The Algona Republican from Algona, Iowa on December 10, 1890 · Page 8
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The Algona Republican from Algona, Iowa · Page 8

Algona, Iowa
Issue Date:
Wednesday, December 10, 1890
Page 8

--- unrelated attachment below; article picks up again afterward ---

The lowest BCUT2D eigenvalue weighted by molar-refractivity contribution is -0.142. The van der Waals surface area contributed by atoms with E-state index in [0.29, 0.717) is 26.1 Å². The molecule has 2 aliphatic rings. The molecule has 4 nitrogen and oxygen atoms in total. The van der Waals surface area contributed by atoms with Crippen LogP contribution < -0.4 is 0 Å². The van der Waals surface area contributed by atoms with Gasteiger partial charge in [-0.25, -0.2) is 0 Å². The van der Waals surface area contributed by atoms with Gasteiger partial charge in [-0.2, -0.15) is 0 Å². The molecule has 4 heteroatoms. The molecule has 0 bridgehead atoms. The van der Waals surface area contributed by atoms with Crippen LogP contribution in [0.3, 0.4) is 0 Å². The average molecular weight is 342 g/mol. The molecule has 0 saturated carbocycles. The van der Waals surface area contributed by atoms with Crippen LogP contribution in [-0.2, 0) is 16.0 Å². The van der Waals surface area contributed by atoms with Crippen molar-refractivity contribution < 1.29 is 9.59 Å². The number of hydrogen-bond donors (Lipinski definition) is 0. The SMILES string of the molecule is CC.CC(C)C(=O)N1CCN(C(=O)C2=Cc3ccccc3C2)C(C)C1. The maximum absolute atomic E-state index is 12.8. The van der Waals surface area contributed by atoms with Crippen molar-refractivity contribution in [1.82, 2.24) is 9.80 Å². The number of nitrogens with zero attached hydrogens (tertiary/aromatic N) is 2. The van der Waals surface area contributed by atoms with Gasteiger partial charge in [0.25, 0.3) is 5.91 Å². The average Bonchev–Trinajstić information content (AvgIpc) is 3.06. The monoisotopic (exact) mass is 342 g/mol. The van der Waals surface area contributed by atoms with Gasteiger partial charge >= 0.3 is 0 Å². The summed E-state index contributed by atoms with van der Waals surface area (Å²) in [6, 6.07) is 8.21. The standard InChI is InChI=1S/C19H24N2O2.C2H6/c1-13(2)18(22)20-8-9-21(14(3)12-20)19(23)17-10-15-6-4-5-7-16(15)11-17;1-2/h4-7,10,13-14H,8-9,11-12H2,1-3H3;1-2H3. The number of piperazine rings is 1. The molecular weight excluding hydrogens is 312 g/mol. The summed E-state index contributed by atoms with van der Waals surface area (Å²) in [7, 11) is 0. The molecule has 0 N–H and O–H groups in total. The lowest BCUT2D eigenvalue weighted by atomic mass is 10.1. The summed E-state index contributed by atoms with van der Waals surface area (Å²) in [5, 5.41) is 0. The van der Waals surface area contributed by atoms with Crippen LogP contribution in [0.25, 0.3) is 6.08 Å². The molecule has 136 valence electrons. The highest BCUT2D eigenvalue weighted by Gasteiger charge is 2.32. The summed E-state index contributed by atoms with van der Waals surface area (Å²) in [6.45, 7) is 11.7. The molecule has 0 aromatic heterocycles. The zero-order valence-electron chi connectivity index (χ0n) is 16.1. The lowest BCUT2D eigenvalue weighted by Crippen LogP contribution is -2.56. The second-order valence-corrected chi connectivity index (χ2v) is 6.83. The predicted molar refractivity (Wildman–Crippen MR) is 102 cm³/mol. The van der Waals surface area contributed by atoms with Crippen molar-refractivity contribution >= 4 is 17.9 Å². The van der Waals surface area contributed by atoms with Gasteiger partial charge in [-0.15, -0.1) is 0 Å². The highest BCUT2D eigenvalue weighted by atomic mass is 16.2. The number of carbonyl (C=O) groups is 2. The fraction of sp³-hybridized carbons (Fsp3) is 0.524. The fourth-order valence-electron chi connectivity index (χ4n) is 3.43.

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M1LUNERY, Hosiery and Notions. All the Latest Styles in Millinery Goods, Also a new stock of Hosiery, Bolls and Notions. E. Reeve & Co. LOUIS LESSING, ALOONA. y«*J**lVil warranted, and every on If 1ms hiH name and price Btniiipod on b - CAUTION " ~.s his na ,5,0° Shoes are I jalr ottom. W. L. DOUGLAS H>3 SHOE GENTLEMEN. Waterproof Grain. z qualities of this shoe V the strong endorse- Fine Calf and Laced f. J, 1 J, < L e ? ce i lle ,. I ? ce I?" 1 ""enr £??,?£ r.V ei } >e ^ ersllo i vn «">n ments of Us thousands of constant wearers. SE.OO Genuine Hnn<l-He«e<], an elegant and f*3 ~~ stylish dress Shoo which commends Itself. 5X.OO Hfuid-HevfiMl Welt. A flue calf Shoe » -T -~ }> ne( l"alle<l for style nutl durability. SO.BO (roodyear Weir is the standard dress _ *f S 106 ,' nt a popular ]>rlce. SQ.SO Policeman's .Shoe is especially adapted •* for railroad men, fanners, etc. All made In Congress, Button and Lnce SHOES . Have been most favorably received since introduced and the recent improvements make them superior to any shoes gold at these prices Bmn,uu Asfc your Dealer, and if he cauuot supply you send '** "i™* 0 "****- or a fam and Stock -Yard. JAMES WILSON, (Ideas arc solicited from our farmer readers. Queries will he answered. A duress to tlie Ed - ttor, James Wilson, Truer, Iowa,) IOWA, Bee. 10, 1890. At r the-flale of fine stock at the Chicago fat stock show, lately, it Was commonly saaid that Iowa bought moat of the best things. We :ask the farmers who read our paragraphs and think them worth reading to remember the papers that go 'to the trouble aud expense of furnishing them. Getyour neighbors to take ALOOKA RE PUBLICAN. The fat stock show at Chicago is re ported as not as good as previously. The Shorthorn steer, Nonsuch, exhibited by Renich, of Kentucky, took the sweepstakes. He was a pure bred animal. Age, 1,274 days. Weight 2,090. Two influences operate regarding the corn crop. Speculators tell us it is a three-fourths crop. Farmers tell us by unprecedented selling of all corn-eating animals that corn is hardly half a crop. Which is right? English statesmen talk in public more of the United States than the whole world beside. They hardly know what to make of our late federal acts that propose fair play for our farmers. Well, many Americans wonder at our farmers. Something is sadly lacking in all cow The judge at the fair awards on quantity per cow. The purchaser of milk or cream inquires into quality per hun fired. The producer requires information as to the^milk from different raw materials. There .a rumor that Mexico had placed an importjduty on cattle. Secre- aryRusk at ou.ce had the State department learn the facts. No such duty has been levied., but Mexico is preparing a -_^-_ _ here! hat. wants to send cattle They have, been sending poor here and our tariff bill wiH~stop AV. I... DOUGIjAS, JJrocktou, F. S. Stough, Agent. Fast Mail Lino Trains be Chicago Vestlbulecl MllWHUkee ' St Trims-Continental Itoutn between Chip-urn Council Bliiffs.Omalm mul the Pacific coast.' Great Xutionni Hotil<> between Kansas City and at. .Joseph, Mo. 5700 Milc-H of Komi r.-MfilifiiK ail ¥« mts M,' 11U ", 0ls ' w «^oiwin. Iowa, Missouii and Dakota. J , r S 01 ' mix P s - "me tables, rates of passage and £ th« ^f •" ap H&, to tlie "eavest station agent of the Chicago, Milwaulicc & StPaul Railwau or to any railroad agent anywhere in the World R. Miller, A. V. H. Carpenter, l Manager. Gun'l Pass. & Ticket A't. tSSTFor information in reference to Lands ' " s " Wlie <l h y the CHICAGO, MIMVAU- . PAULRAILVAV COMPANY, write msffiaftSln. 1 -" 1 " 1 Commissioner, Bin- Teacher's Reports The big packing houses are to be moved i ver the line into Indiana. Wonder rhat effect this will have. Illinois could ot handle the old crowd. Year after ear efforts failed to remedy the abuses. ndiana has old fashioned notions. One bing is positive, things can't be worse. We will wait with interest to see what he Hoosiers will do with the big four. The farmers of Iowa are entirely sue- essful in their insurance operations. President Farriugton suggests that wire fences have ground connections every two rods to prevent the killing of stock in electrical storms. If all insurance were brought as close to those interested as the farmers bring theirs through their mutuals there would be less disppoint- ment. We have honest stock companies and otherwise. fat better hogs and cattle for practical purposes than we had tea years ago. The butcher got man? a gtitadged pedigree by the pound. Visit breeders and see If animals are pampered, see If they are breeding, If you flad breeding general, that Indicates good health and good man* agement. Do not look for fat among breeding animals. The practical farmer avoids that which Is put oh with grain. Do not favor poverty, that indicates bad health and bad keeping. AH Iowa animals should be in good condition. Buy young things that look like what they are designed for. Have the seller do the recording. You may get caught there. The Breeders' Gazette hha the cheese maker a rap, and they are deserving of it. Of all the food products in the land cheese is one universally bad. Our people do not eat cheese except when they -are out of sorts, have a bad taste in their mouths and desire a change. Our <exports languish because our cheese is mostly very poor. There is nothing the laboring man can work more on than good cheese. Our people would use it if it were good, but good cheese is so rare that tho taste of it is never fixed. Good cheese must have all the cream in it. Itmust have ago to season and cure it. The cheese •we get is robbed mostly. It has acidity to take the place of ripeness. Cut it, and when you go back for another slice in a day or two it scares you, and out it goes. You shun cheese for a month and try again. The wonder is that it has any sale. But some people have not taste, others drink beer and create a false appetite, then they eat cheese. Restaurants a'ways have cheese to plug clown glucose beer. There is money in making honest cheese. We have good cheese but it is seldom seen in our villages. There is demand for it at good prices. The world wants plenty of good cheese. The prime secret in its making is, simply, don't skim. Other things may be learned, but if you skim you will never establish a brand that will bring top prices. We have helped to make many a ton and know that the, skimmer is the thief of the cheese. all the good wheat gtowlag lands. ... will need all our wheat at home lit a few years. We, sold 6f eofli and eota meal $88,002,717 from last yt&t 's drop of 9,200,* 000,000 bushels—the tfroatest on record. We haws none to spare from this year's crop. We sold $28,109,509 of t&t cattle during the same time. We will selUesa next yeftr, as dear corn will curtail the feeding. We desire to call attention to one sale that does not .look well for the judgment of our farmers, We sold 15,284,864 of oil cake and meal. This is the cheapest feeding power in America, aod the strongest, and for many uses the best. We should feed it at home by all means. jbeir wi»k, bat be at It the day beta* «Mtefa are issued, and th<sa be (sontent to aooef>t pay in fulllfl the eonretoustteis *f h&vteg Bone his duty! The farmers totfe not the full respect of the this. Paid politicians, ' what flp i, 108! , ft * the cottfldenee 6"f Election methods lead to jays de the tie AND A farmer was elected judge iu one of the districts of Kansas. He has gone to a law school to learn the ways of courts. This case will be watched with interest. If he is a sensible man and takes plenty of time to get the very right of urgent cases and lets the worked up suits wait, he will answer the ends of justice quite as well as some trained men we all have heard of, who study to pervert judgment. Our observation regarding the practical operation of the school book law is, that it is a dead letter. The farmers' alliance at its annual meeting at DesMoines,.lately demaudeb just what the people want, and will eventually Lave, State uniformity, and we advise the advocates of the abortion now on our statute books to get the step. No amount of sophistical bolster- ng will satisfy the people that they have what they want. The idea of an average country school board being called upon o give bonds and choose text books, pro Many farmers' boys and girls are looking toward higher education that their fathers and mothers have. Every sub school district iu the state has a dozen farmers who are able to help their children through a western college. If the young person has thirst for knowledge and has learned obedience to father aud mother and has gone through the district school, the wisest step is to go direct to one of our Iowa colleges to prepare for the college course. The village high school is just the thing if the student has no desire to go to college, but the college preparatory is the better place to prepare for the college classes. The high school teaches much that is in the first and second years. Remember, the quiet boy and good girl from the farm, with habits of industry and quiet nerves and healthy stomachs, always make their marks. The future Iowa farm greatly needs educated women indoors and educated men outdoors. It is not very important what course in college is pursued, as it is important that they are mentally disciplined. The methodical thinker can turn every way. If father and mother think the denominational college is safest, the young person should go. If some of the courses of the State schools are desired, good work is done at all of them. Rather cd ucate with the surplus than buy more land to raise more corn to feed more hogs to buy more land to raise more corn. THIS SCHOOLS FOU FAMMEK MECHANIC, f Most of the proceeds of the agricultural and mechanical land grant proceeds to eastern and to some western colleges were diverted from their intended purpose, and have been used to educate other professions. Will the late benefactions of congress go the same way? The farmer and mechanic needs education all over the land, It is not enough to have a well conducted school in Iowa. The Iowa boy may live his life in some other State or Nation. The boy reared in the East may be an Iowa citizen soon, in fact, he will be. States classify like communities. Iowa inyites certain people through the advanced stand she has taken intellectually and morally. So, we are interested in the faithful disposal of the agricultural and mechanical funds. The congress should look very sharply after the expenditure of its funds. The nation great ly needs education among its farmers and mechanics. It is no use to growl about the slow progress made in these directions. It will take time to build up fac ulties iu our colleges able to teach the young farmers and mechanics in their lines. It is a delicate matter to even talk about. Foreign nations are ahead of us in this regard. Agricultural and mechanical schools abroad are devoted to their specialties. They make what is intended, educated farmers and mechanics. So will our schools, if we have patience. Public sentiment is not quite strong enough yet. Boys and girls think all Iowa schools should be open to them even if they do not intend to be farmers or mechanics. The bad boy from town is often sent there to get him to a safe place— a reformatory. But for all this the colleges are making headway. Ours is doing good work, and will do better. It has made many strong engineers, farmers, horticulturists, veterinarians, and a good many teachers. The world has few men fit to fill its chairs, it is educating them. The experiment sta tion at Ames is a very practical affair, and is well conducted. Seme very strong men are gathering about it who will be heard of in future. man who p secures. II._ r and feels lit- Is Imperative , , I" "Lift ——•—"« rich candidates, attd reject ability too often coupled With only moderate means. A permanent WW? ty is JNjowible, This Is the United States. Half the farmers would refuse allegiance. We will see nothing in our day butparty government in state and nation. AH classes and combinations must look to their affiliated parties for progress and redress of grievances. The farmers will get what is Just if they work for that only, and unless they do, justice will not look them up through other classes. We think on the whole that much is being done, while much is to be done. If you wish a watch cheap-call at B6wyer's. r Do you need n harness? Get it made to order at Stough's. Fine display Forks at 10-11 of Carving Knives and WINKIE Bno's. Pure Buckwheat Flour at Stacy's office or at the mill at 8c per pound. JONES & STACY. Hoggs' Family Me«llclnon. the question within the The cost of a poultry er popularity, and the steadily iacrcasine demand for them can only be accounted for by their true merit. They aro prepared with the utmost care, aud each medicine is put up for a particular disease. Every bottle is guaranteed to do all that is claimed for it on the that no one who buys a bottle of Beggs' Family Medi- cinescanbe de disappointed. Sold by F. W. Dmgley. t 10.33 J See the immense line of Dolls at the "Bazar of Fancy." Organs. L. Lessing has several styles of organs which he will sell at low figures. Also sewing machines on good terms and cheap. 47. tf AT X OFFICE. r V F( ' 1RN ' T yH«i CARPET AND HARDWARE ttA EJJS eVSBVWHgljW. OB Witt BE CENT BY BlC- Pfl'OE »3 «> 8WW °°' 08AHB RAPi08 ' MlOH ' the bon.o Most of the States of the Northwest have arrangements made by their legis- ators for holding farmers' institutes. Iowa, the foremost agricultural State, provides nothing of the kind. Institutes have been held for years in Iowa through the efforts of public spirited men who gave time aud paid their own expenses. Somehow Iowa legislators do not represent the farmers near enough, at least enough of them do not, to care for this school for the farmer. Our people will carry on the work themselves. Institutes will be held. Every county can hold meetings without State help, although State might have done a little. Have you colics or scours from indigestion? Feed something more easily digested. Avoid in such cases clear grain, uid mix with hay or some rough material that will lighten the food on the system. Iowa loses far more animals from too much than too little, and still more from injudicious feeding. The comparative cheapness of our stock feed makes us careless and indifferent. Digestibilty is the foremost consideration for the feeder Animals that digest well are never unthrifty. Many farmers are beginning herds of registered animals, and a good time it is Be sure you get good individuals. See the sire and dam, and farther back if you can. You mey.not be a judge, few are Buy what filU your eye. That means symmetry. Buy the best your money will reach. If you thought of getting four females of fair quality, change the purchase to two of the best quality. Cattle and hog men are getting bravely over line breeding. Horse men and sheep men are iu the first stages of experience. We have NINK MONTHS FOUEIGN TRAUK. Our trade with foreign countries has not been healthy for nine months past, ending with September. Our merchants have over-reached in buying too many goods, which they expected to raise after the tariff act passed. The total value of imports was $625,831,059, while the total exports were $571,782,860. Large amounts are tied up in goods, and money stringency in the East brought down prices. ~ _---.——.=«..« free, or Coffee is the heaviest free importation, $63,135,575. Chemicals next, $22,403,905; hides next,* 18.SQ8 072 Our heaviest dutiable importation is sugar, $08.879,307. Wool and manufactures are next, $07,182,538. Flax, jute, hemp and manufactures, $35,888,385. Silk follows, $32,190,031 and cotton $25,180,287. Tiu costs us$10,040,180. Leaf tobacco,.$10,852,750, and iron, outside of tin plates, some $18,000,000. It will be wise for farmers to watch our imports of those goods during the next two years. Most of them are the articles upon which heavier duties are laid by the tariff act If it results in making them here.employ- mg more people here, and keeping our money at home, giving the farmer more people to feed at home, we should take notice of it and govern ourselves accordingly. If our farmers will raise more wool, flax, tobacco and raw silk, and our people manufacture more cotton the country will develop as farmers want to have it. Others may see their interests m buying factory goods abroad. We want a home market for our products. And we want farming diversified. Too many of us make beef and pork, too few make mutton and wool. Of exports during the nine months, cotton was $118- 498,311. This cannot last, It is good for our finances, but cotton growing ruins the soil, it has scourged the Eastern uulf States as wheat growing has injured the soils of the upper latitudes. Meats exported were $96,828,048. This isbetter business. Wheat and wheat flour $71,584,397. Th a t represents the tion of the new lands of the Northwest. It will stop entirely, for two r eit80 , is Population is overtaking production, and production has substantially compassed f ""wwjffl^ FAKMKKS' 1'UB.LIC WOKK. We don't say that the Kansas farmers had no cause for their recent uprising. They had. The only question is whether they took the wisest course to effect remedies. Their danger now exists in opposition from trained politicians in both old parties. No farmers in any state have had more salutary influence on affairs than those of Iowa, and they have stood aloof from both parties. No doubt some of the best friends the farmers have in Congress suffered vicariously in the late elections. The pity is that the storm among the shocks was allowed to gather such head before its causes were put in process of removal. We should learn a lesson here. The western Congressman must become as thoroughly identified with the industries of his section, their tendencies, development, wants and demands, as Representatives from the east and south are in their localities. We send men to Congress of high average ability and undoubted integrity. They are the most cosmopolitan men there. Their work is for the nation. Other sections send men to first see to their constituents, after that to other things. The money touch between them and their constituents is immediate. Western Congressmen who go there, do so working for the general good. Allison is at the head of appropriations in the Senate. Henderson is on the same work in the House, Gear strives for cheaper sugar on the ways and means, for everybody. Conger settles the silver question for the nation. Lacey devotes his time to election cases! Struble has the work pertaining to territories and Reed works on the law committee. These are samples. Our men work for everybody. But where an eastern or southern interest requires attention there you find an eastern or southern man of long service. New York wants money to improve rivers or harbors and has a man in the place to see to it. The south has appetite for many millions for national works on levees, rivers and harbors, and has men placed on committees to get the money. Iowa has nothing of the kind. Her interests are the nation's interests in all regards. Her special interests are only those that demand the arrest of plunderers on the highways of commerce. The farmers suffer from the thieves and endure and continue to suffer and endure, until endurance ceases to be a virtue. Then they level their lances and friends and foes both go down, while the voters, half sorry for the punishment inflicted, lay back and endure again until adulterated lard, bogus butter, reducing currency, cattle trusts, hog trusts, stock yard steals, neglect of themselves in statutes and admirable care of their neighbors press too much, and the farmers reach for their flails and smash things again, and the old party that happens to get the wreckage thanks the Lord and lays it all to the recognition of its merits, The nan who would secure and bold the of this peculiar C \M» of A BARRIER BETWEEN THEM. Hostile Neighbors In Africa Who Have Established a No Man's Land. A little British expedition recently steamed far up the Benue branch of the Niger river in a small steam launch, and finally entered a tributary of the Benue and explored a region-which no white man has ever visited before. The most interesting thing about their journey was the curious experience they had with the natives. They had been passing for a good while through a region that was inhabited by Moslem blacks, fruits of the rather severe methods of conversion employed by the Arab invaders of the Soudan. The country was very fertile, and the people were numerous; but all of a sudden, though the country still wore its usual aspect, and the soil was apparently rich, population entirely ceased. For a stretch of over twenty miles not a hut was to be seen, nor was a single sign of hup ->n life anywhere observed. The expedition wondered at this remarkable state of affairs, for the country was certainly inviting, and they could not imagine why it had no inhabitants. All at once, however, as they rounded a bend in the river they saw big crowds of natives running down the slopes of the hill to the bank. They brandished their r.pears at the white men on the lit- tlo boat, and told them to go back, for they wanted no Moslems in their country. There was an interpreter on the vessel, who succeeded iu convincing the natives that the visitors were not Moslems, and thereupon the people became quite friendly. Thou the reason for this cursous lack of population was ascertained. When thfr tribes who had been converted to Mam f&und the natives near them were just as strong as they were, the fipr«ad of their religion in that direction abruptly ceased, but these heathen people and the Moslem converts near them could not live at peace with one another. It was finally decided that as they could not be good neighbors, a stretch of country should bo placed between them where no one should live, and in that way they expected to get along with less bloodshed. So all the people who inhabited this fertile region, about twenty miles wide packed up their little belongings and moved away, and the stretch of country thus came to be without a single inhabitant. Today it is a No Man's Land, and the only reason is that the people who are neighbors there cannot live on friendly terms, and, having tired of fighting, liave put this barrier between them.—Boston Herald. freak of » Somnambulist, A young man who is well known in this city had an unpleasant experience a short time ago. He is a somnambulist and often does peculiar things in his sleep. He went to visit somo friends in Waterbury, and as he was not in the habit of retiring us early aa the members of the family ho was visiting, he re- rnamed up and took his shoes off before ascending t!io stairs. A .few Dibits after his reti«ta to his nome he lay down on a lounge and fell asleep. After sleeping soundly a half hour he arose, walked to the foot pf the stairs, took off his shoes, and not being content with, doing that, he drew off his stockings also. He then clambered upstairs to his rooui. Taking a match from nis pocket he brought one of his feet up so that he could reach the bottom of it and then deliberately scratched the mutch on the flat surface. The watch did not light immediately, out he kept on scratching. Finally the match did light. The holder was unconscious of the ftct and kept on scratching. Suddenly Ue awoke in great pain from the burn. He limped about for Pwilfry for Proflt, la the former's Institute of last wto*': tef, held in Algous, the questtett 0f& profit of loss in poultry raising w&s cussed. One individual went so far as 1 to declare that poultry, even oil the farm, where they had the range of the barn yard and fields, was a positive loss. Others said thnt poultry, even in the city, was a source of profit, The writer, wholly disbelieving the flrsfc theory and doubting the second, determined to satisfy himself about the matter and test city limits. r ^ house and yard, which need not be ex•pensive, are not reckoned in the test, as it would properly cut no figure on so small a scale and so short a time as the test covers. Being already in the business, on the first of January, 1890, the fowls were counted—23 hens and 2 roosters, Plymouth Rock and Light Brahma—and placed upon tlieir records. The record may prove interesting reading for more than one person: From this small stock of poultry the egg receipts were as follows: January ... 53 May 104 February .. 174 June ... ino March 203 .Inly,.. 217 A P rl1 211 August..105 Total Out of this number, 144 eggs were 5 et « Und ?£* \° hens> This le «ves 1627 eggs, or 127 dozen. During the summer eggs dropped as low as Scents, and they ranged all the way from that up to 10 cents. The most of the "hen fruit" was used in the family and none were sold for less than 10 cents Calling the average price 10 cents per dozen, the st'Mue of the eggs was $12.70. During the year 6 hens <lied-$L60 Jueven were sacrificed for the table 82.o6. Thirty-four chickens were sold, bringing $7.20.. llemember, these chickens were denied range, as thevwere kept yarded through mos't of tl^ summer ami all the food they received, except the scraps from the table, hi d to boujjkt.. Following is the record, .1 It might 1)6 ]ntm<e<rtinrr*n+!.<>/»; September. Oct. to 2oth. 8T and . , m jglit be interesting to trace wheat or corn is the best ; r ;i"«ai - y 4. six busliols corn March e, wheat screenings egg ™ „« October T, one bushel corn ....'...'.'.'.'.'..'.'.'.'. 45 Total cost of feed . On the 20th of October $8 15 we had on hand 28 hens aml2rooS-$7. Counting tlie time spent in the care of the SSvT wh1011 .Y? s onl y a Peasant rec- leation-as nothing, we have the following bnet summary, and let him who can prove that there is no profit in poultry even in the city: , r , .RECEIPTS. Va ue of eps3 laid .......... a 12 7 «. Value of chickens sold and killed ....... o Is Invoice Oct. 20-28 fowls at Sac ..'.'.:'":. TOO EXPENSES. ' 25 fowls at 25C .. Va'ue ot eggs set ............... .'.'.'.'..'.'.'.'". i &> S°e?iain.'.v.v.v.. •:.•.•.:•.".•. ........... sjfjjj n» _ ............. i& off • -Lhe hen has paid for herself and made a profit of 25 cents besides WILLIS HALLOCK, a- of WatcfcesTcTocks, Jew- 8 ' lverwat 'e was never better. DeWitt's Little Early Risers; only pill for chrome constipation, indigestion,.dys- Pepsia. None so good. Sold by Sheetz. Harper & Brothers have just published the seventh number of the Franklin Square Song Collection, compiled by ^•• Jl i^- McOaskay. The collection now includes fourteen hundred popular songs, hymns, and melodies, besides a large amount of reading matter on musical subjects. HO17SM TO RENT. Inquire of Miss Jennie Mclntyre. trt We have a few of those plush caps left braith's.' " Dg 8 ° Do you burn soft coal? and buy of Fred Willson. rivedt Then be wise- Prices low. H,»",\ e i se , ek ? l '8 will llnd the last o rf aim Northern tty. in and Montana. ue alon Nor ng th the Gt. Dakota Free Lands, I t?P,"n )) , 1 ,°'l<;' tLern Kail Write Great Norline. Business . I. Wfiltaey! •**••"»•*:. Low Bates {finest resorts In America'alone Great Northern Ky, line in Min""">ta. Dakota ana Montana. t climate for heal tit seekers. Montana produces the liuest Horses and Cattle. Free ranees Towns, several ^days, aud siuce tlwt time ques- yet m Moiie" MHk' ailalunriver 1 valleys and bweet (jms.s Hills. leal, Waal!- Sweet Gw. Biyey valleys. SttWllScf^ n:| wadise. ^ r»)l>y»y8 are being Siiiit 8 ana l.o to the Great Jiesurvation oi Montana and get % good free homestead, ^w rates-and free sleepers on Great Northern Line. Go now. HERDS MINES AlWK.the Grejit Northern wayCiiie in Montana are fr«« pastun « e ; in Ses of tal*, iron aid cLS precious aud ne jgyoiir met SnSK^Sf >»«««» of pTecJoui w'etaJs; iroi» ^ tions about the have